From Athens to Singapore Part 2 of 12: Turkey

Published Date Author: , March 17th, 2010
by Mike Shaughnessy, Traveler
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Visit the Purple Roofs Turkey Page

Purple Roofs is happy to welcome back an old friend. Last time, Mike regaled us with tales of his trip through South America. This time, he brings us details from his two month trip from Greece to Singapore. Enjoy!

Gay Turkey

Gay Turkey

ISTANBUL: Ankara, located in the center of the country, is the capital city of Turkey but Istanbul is its largest city with some 15 to 16 million people. (Mexico City I believe is still the largest city with 20 plus million, Cairo is maybe the third largest with around 17 million plus people so that leaves either Mumbai or Istanbul as the world’s second largest city with around 18 million… as far as I know.

Gay Turkey

Istanbul is also unique in that it straddles the Bosphorus Strait with a portion of the city on the European continent and the other portion on the Asian continent, the only such city on two different continents. Connecting the two halves of the city is a suspension bridge.

The Black Sea is on the North and the Mamara Sea on the South with the Bosphorus Strait running between. Istanbul is the only place where you can go from one continent to another in a few moments by crossing a bridge.

Gay TurkeyTurkey is a Muslim country and Istanbul/Constantinople/Byzantine as a city has a 6,000 or more year history with many old mosques alongside newer tall buildings. Only about 20% of the populace today practice their Muslim religion answering the call to prayer five times a day, another 20% try to go about five times a year and the rest are secular.

Gay TurkeyIn the historical center is the Topkapi Palace, the former residence of Ottoman sultans which ruled the Ottoman Empire from this city. Also in the center is the St. Sophia originally a Greek Orthodox Christian church, later it was converted to a Mosque with the addition or turrets, and today it is simply a huge museum.

The other must-see historical sites are the centuries old Blue Mosque, the Grand Bazaar and the Spice Market. The Grand Bazaar is the world’s oldest shopping mall dating from 1461 and containing over 4,000 indoor shops, you can get lost in here.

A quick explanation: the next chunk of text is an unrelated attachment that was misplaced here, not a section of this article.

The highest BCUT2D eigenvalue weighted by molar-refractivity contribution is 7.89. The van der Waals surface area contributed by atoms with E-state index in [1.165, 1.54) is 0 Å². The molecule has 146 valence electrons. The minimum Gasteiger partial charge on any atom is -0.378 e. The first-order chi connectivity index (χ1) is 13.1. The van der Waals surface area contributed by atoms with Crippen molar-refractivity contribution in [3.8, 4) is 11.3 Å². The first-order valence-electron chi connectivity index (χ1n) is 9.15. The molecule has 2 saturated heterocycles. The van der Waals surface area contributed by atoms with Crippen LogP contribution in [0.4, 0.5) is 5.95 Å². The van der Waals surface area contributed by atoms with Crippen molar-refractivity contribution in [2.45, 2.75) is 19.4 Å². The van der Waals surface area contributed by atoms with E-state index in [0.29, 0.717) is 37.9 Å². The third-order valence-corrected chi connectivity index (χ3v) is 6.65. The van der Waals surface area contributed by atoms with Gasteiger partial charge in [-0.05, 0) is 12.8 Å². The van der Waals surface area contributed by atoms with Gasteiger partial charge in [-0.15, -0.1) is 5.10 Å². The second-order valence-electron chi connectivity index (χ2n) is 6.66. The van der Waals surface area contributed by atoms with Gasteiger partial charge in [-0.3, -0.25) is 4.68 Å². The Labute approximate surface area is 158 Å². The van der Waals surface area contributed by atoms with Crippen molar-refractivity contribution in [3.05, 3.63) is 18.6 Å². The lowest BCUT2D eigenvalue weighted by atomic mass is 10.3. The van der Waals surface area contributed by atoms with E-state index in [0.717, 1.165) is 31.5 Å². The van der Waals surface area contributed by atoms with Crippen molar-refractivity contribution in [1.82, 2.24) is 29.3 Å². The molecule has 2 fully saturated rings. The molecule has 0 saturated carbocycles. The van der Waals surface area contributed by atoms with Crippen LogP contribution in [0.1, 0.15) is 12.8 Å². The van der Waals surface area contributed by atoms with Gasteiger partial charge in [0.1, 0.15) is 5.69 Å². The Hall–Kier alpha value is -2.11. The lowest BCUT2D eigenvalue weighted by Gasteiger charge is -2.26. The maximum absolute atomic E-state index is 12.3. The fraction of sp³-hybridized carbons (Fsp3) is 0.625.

This city was known as Byzantine when the Greeks were in control; it took the name of Constantinople after the Romans conquered it and finally after the Turks conquered the same city became known as Istanbul.

Gay TurkeyKUSADASI: This port city in Turkey is a favorite holiday spot for many Europeans looking for a bargain sunny vacation spot with turquoise waters. Only ten miles from Kusadasi lies the major attraction; the archaeological site of ancient Ephesus.

Gay TurkeyI was told only one seventh of the old city site has been uncovered and excavations continue today (hint Gretchen). The city of Ephesus dates back to the 10th century BC with white marble roads grooved by chariot wheels, temples, hill houses and the imposing remains of the two-story Library of Celsus (see my photos).

Gay TurkeyThis library housed numerous papyrus rolls and was built with two exterior walls with airspace in between the two exterior walls in order to keep the outside moisture away from the papyrus documents stored within.

There is also the well preserved remains of a large Greek Theater carved into the hillside which seats 25,000 people.

On another hill near here is a stone house where it is believed to be the last home where the Virgin Mary lived toward the end of her life. I am not very familiar with this corner of our world so if I get any of this wrong please feel free to correct me.

Gay TurkeyGay Turkey

Gay TurkeyGay Turkey

Gay Turkey

Gay Turkey

Comments reader  3 Reader Comments

Terry - Gravatar

Terry said on April 19, 2010, 2:51 am:

I thought Mexico City was the biggest in the world, but I decided to look up populations and here’s what I found:

1. Tokyo, Japan – 28,025,000
2. Mexico City, Mexico – 18,131,000
3. Mumbai, India – 18,042,000
4. Sáo Paulo, Brazil – 17, 711,000
5. New York City, USA – 16,626,000
6. Shanghai, China – 14,173,000
7. Lagos, Nigeria – 13,488,000
8. Los Angeles, USA – 13,129,000
9. Calcutta, India – 12,900,000
10. Buenos Aires, Argentina – 12,431,000

11. Seóul, South Korea – 12,215,000
12. Beijing, China – 12,033,000
13. Karachi, Pakistan – 11,774,000
14. Delhi, India – 11,680,000
15. Dhaka, Bangladesh – 10,979,000
16. Manila, Philippines – 10,818,000
17. Cairo, Egypt – 10,772,000
18. Õsaka, Japan – 10,609,000
19. Rio de Janeiro, Brazil – 10,556,000
20. Tianjin, China – 10,239,000

21. Jakarta, Indonesia – 9,815,000
22. Paris, France – 9,638,000
23. Istanbul, Turkey – 9,413,000
24. Moscow, Russian Fed. – 9,299,000
25. London, United Kingdom – 7,640,000
26. Lima, Peru – 7,443,000
27. Tehrãn, Iran – 7,380,000
28. Bangkok, Thailand – 7,221,000
29. Chicago, USA – 6,945,000
30. Bogotá, Colombia – 6,834,000

Here’s the source:

I enjoyed reading your blog about Turkey…we’re thinking of going there next fall (assuming the air clears, I guess).


Stephanie - Gravatar

Stephanie said on April 19, 2010, 4:49 am:

The city was Byzantium, not Byzantine.
Whether you got the history correct, I don’t know, but I would have liked to have read more personal recounting of your experiences.

Brian Kochera - Gravatar Brian Kochera said on April 26, 2010, 5:21 am:

I was hoping to learn more about the gay scene in Istanbul. The information provided can be found in most mainline travel sites. This review raises more questions then it provides answers.

Where did you stay? Was it a gay owned property?
Are there any places where local gays socialize?
What about stories of kidnappings, white slave trafficking?
Are there definite areas of the city to avoid?
What about the famous Turkish baths?
Are there any gay friendly baths?
What about places to eat?

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